Washington DC- According to USA Today- Gallup Poll released Thursday, as many as 92 percent of web users admit that when typing the acronym "LOL," they are not actually laughing out loud.
"I'm honestly not surprised by the results," says Professor of Sociology at Davidson University, Don Amburrough. "Whenever I have to email homework assignments to my students, some of them write back, 'Thanks! LOL!' I just don't see how they could find it that funny."
According to the poll, a mere 8 percent claim that they do laugh out loud when typing "LOL," while 22 percent "just crack a smile," and a whopping 70 percent have no physical reaction at all.
"I use 'LOL' a lot when I write my friends messages on Facebook. It's just polite, but it doesn't mean I'm laughing," says Sandra Collins, a 24 year old film production assistant. She continues, "You can't really communicate emotions when someone can't see your face or hear your voice, so I just type 'LOL' to seem friendly." She pauses. "That sounds ridiculous when I say it out loud."
Representing the minority of "LOL" users who do laugh out loud when typing it, is Wayne Peterson, a Canadian message board moderator for Viewline, in Calgary, Alberta. Peterson claims that it was he who first coined the term twenty-five years ago in a teleconference chat room, and insists that the acronym's meaning hasn't changed for him.
"We had ways of portraying amusement in chat rooms before 'LOL,'" says Peterson. "We'd write 'grin' or 'laugh,' and, of course, we'd use the gamut of smiley face emoticons, but I felt that none of them really conveyed the fact that someone made you feel foolish by laughing out loud in a room all by yourself." He continues, "Today, of course, we see many variations, and I'm amazed daily whenever I see 'LOL' appear in obscure places. The 'true' use of 'LOL' has been tainted; people use it in the same way that they'd use 'grin' or 'hahahaha.' I guess this is [just] the evolution of words and language, but it makes me sad. 'LOL' is starting to go out of style, and one day it will become extinct, just like Latin."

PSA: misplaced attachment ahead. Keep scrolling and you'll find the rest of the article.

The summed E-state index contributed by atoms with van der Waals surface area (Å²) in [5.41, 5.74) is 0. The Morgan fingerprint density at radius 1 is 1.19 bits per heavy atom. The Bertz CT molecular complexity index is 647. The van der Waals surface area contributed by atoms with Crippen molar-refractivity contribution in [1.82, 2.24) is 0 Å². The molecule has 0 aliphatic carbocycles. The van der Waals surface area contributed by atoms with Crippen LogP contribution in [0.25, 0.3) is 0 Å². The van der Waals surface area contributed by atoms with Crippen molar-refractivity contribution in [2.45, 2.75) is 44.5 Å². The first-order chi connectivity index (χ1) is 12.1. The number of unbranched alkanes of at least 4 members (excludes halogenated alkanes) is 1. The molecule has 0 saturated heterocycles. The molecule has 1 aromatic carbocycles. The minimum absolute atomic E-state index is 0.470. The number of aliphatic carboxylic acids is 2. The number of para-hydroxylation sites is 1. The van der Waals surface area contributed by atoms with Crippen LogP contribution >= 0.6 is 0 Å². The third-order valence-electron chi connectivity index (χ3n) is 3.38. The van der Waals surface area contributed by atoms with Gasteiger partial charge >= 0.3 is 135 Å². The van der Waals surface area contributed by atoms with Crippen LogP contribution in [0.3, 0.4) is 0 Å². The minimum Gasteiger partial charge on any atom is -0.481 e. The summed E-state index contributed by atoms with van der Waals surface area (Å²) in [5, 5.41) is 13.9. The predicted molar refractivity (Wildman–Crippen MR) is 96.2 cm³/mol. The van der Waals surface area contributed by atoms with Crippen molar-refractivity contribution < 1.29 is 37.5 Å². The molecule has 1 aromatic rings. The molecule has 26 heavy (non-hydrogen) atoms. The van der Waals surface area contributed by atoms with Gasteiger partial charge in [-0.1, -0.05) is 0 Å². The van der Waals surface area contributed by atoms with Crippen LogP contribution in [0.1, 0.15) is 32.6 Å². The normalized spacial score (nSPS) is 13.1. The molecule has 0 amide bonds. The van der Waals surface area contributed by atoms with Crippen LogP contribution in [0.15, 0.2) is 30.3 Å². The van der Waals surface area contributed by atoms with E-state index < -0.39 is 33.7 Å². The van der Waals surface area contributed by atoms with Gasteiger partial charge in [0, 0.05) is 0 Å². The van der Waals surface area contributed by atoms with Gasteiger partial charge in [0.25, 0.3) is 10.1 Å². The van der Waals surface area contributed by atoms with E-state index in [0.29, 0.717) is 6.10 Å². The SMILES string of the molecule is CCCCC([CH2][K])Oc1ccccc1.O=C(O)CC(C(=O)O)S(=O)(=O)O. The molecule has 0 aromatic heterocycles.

Online researcher, Jack Clemmens, of Andrea Cotor Consulting, shares Peterson's opinion about the recent decline in popularity of 'LOL' and explains what might be in store for the future of internet lingo.
"I think we're moving toward a trend in exclamation points," says Clemmens. "While 'LOL' is still much shorter than 'laughing out loud,' it's getting to be too long by today's standards. People don't want to have to move their fingers over three different keys on the keyboard- it's just laborious and time-consuming. The exclamation point is only one character- it's quick, clear, and to the point."
Clemmens also believes that many of the founding fathers of English Literature would echo his sentiments if they were still alive. He adds, "[William] Shakespeare once wrote that 'brevity is the soul of wit.' I think that if he were around [today] and posted that in an internet chat room, he would use an exclamation point instead of 'LOL.'"